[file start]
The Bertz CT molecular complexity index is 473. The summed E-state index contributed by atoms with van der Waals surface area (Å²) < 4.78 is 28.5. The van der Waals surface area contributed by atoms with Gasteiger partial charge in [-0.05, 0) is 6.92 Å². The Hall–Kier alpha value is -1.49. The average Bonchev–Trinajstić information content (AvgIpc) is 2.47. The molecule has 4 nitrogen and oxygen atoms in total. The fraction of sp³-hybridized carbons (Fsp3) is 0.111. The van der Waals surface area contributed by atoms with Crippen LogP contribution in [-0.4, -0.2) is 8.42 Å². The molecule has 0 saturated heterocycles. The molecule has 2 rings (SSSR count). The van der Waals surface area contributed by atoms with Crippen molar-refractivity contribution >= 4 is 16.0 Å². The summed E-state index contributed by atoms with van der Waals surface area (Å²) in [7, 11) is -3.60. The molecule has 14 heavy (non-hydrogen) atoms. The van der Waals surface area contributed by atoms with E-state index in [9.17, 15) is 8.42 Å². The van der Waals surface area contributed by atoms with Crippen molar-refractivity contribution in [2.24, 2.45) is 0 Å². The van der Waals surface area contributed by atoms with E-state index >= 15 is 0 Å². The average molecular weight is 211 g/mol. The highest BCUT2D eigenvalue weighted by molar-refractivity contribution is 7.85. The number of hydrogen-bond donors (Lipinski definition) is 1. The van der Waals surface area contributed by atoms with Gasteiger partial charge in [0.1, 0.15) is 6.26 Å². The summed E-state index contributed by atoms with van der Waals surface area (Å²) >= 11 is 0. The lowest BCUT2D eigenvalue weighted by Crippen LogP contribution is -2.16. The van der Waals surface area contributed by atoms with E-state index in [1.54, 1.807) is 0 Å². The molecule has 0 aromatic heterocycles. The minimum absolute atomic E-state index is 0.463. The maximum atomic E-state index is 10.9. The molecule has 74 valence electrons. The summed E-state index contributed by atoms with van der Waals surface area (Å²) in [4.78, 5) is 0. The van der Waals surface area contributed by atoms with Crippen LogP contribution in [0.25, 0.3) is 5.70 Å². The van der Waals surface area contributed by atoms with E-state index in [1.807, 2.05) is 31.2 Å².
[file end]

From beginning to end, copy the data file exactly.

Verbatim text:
The Bertz CT molecular complexity index is 473. The summed E-state index contributed by atoms with van der Waals surface area (Å²) < 4.78 is 28.5. The van der Waals surface area contributed by atoms with Gasteiger partial charge in [-0.05, 0) is 6.92 Å². The Hall–Kier alpha value is -1.49. The average Bonchev–Trinajstić information content (AvgIpc) is 2.47. The molecule has 4 nitrogen and oxygen atoms in total. The fraction of sp³-hybridized carbons (Fsp3) is 0.111. The van der Waals surface area contributed by atoms with Crippen LogP contribution in [-0.4, -0.2) is 8.42 Å². The molecule has 0 saturated heterocycles. The molecule has 2 rings (SSSR count). The van der Waals surface area contributed by atoms with Crippen molar-refractivity contribution >= 4 is 16.0 Å². The summed E-state index contributed by atoms with van der Waals surface area (Å²) in [7, 11) is -3.60. The molecule has 14 heavy (non-hydrogen) atoms. The van der Waals surface area contributed by atoms with E-state index in [9.17, 15) is 8.42 Å². The van der Waals surface area contributed by atoms with Crippen molar-refractivity contribution in [2.24, 2.45) is 0 Å². The van der Waals surface area contributed by atoms with E-state index >= 15 is 0 Å². The average molecular weight is 211 g/mol. The highest BCUT2D eigenvalue weighted by molar-refractivity contribution is 7.85. The number of hydrogen-bond donors (Lipinski definition) is 1. The van der Waals surface area contributed by atoms with Gasteiger partial charge in [0.1, 0.15) is 6.26 Å². The summed E-state index contributed by atoms with van der Waals surface area (Å²) >= 11 is 0. The lowest BCUT2D eigenvalue weighted by Crippen LogP contribution is -2.16. The van der Waals surface area contributed by atoms with E-state index in [1.54, 1.807) is 0 Å². The molecule has 0 aromatic heterocycles. The minimum absolute atomic E-state index is 0.463. The maximum atomic E-state index is 10.9. The molecule has 74 valence electrons. The summed E-state index contributed by atoms with van der Waals surface area (Å²) in [4.78, 5) is 0. The van der Waals surface area contributed by atoms with Crippen LogP contribution in [0.25, 0.3) is 5.70 Å². The van der Waals surface area contributed by atoms with E-state index in [1.807, 2.05) is 31.2 Å².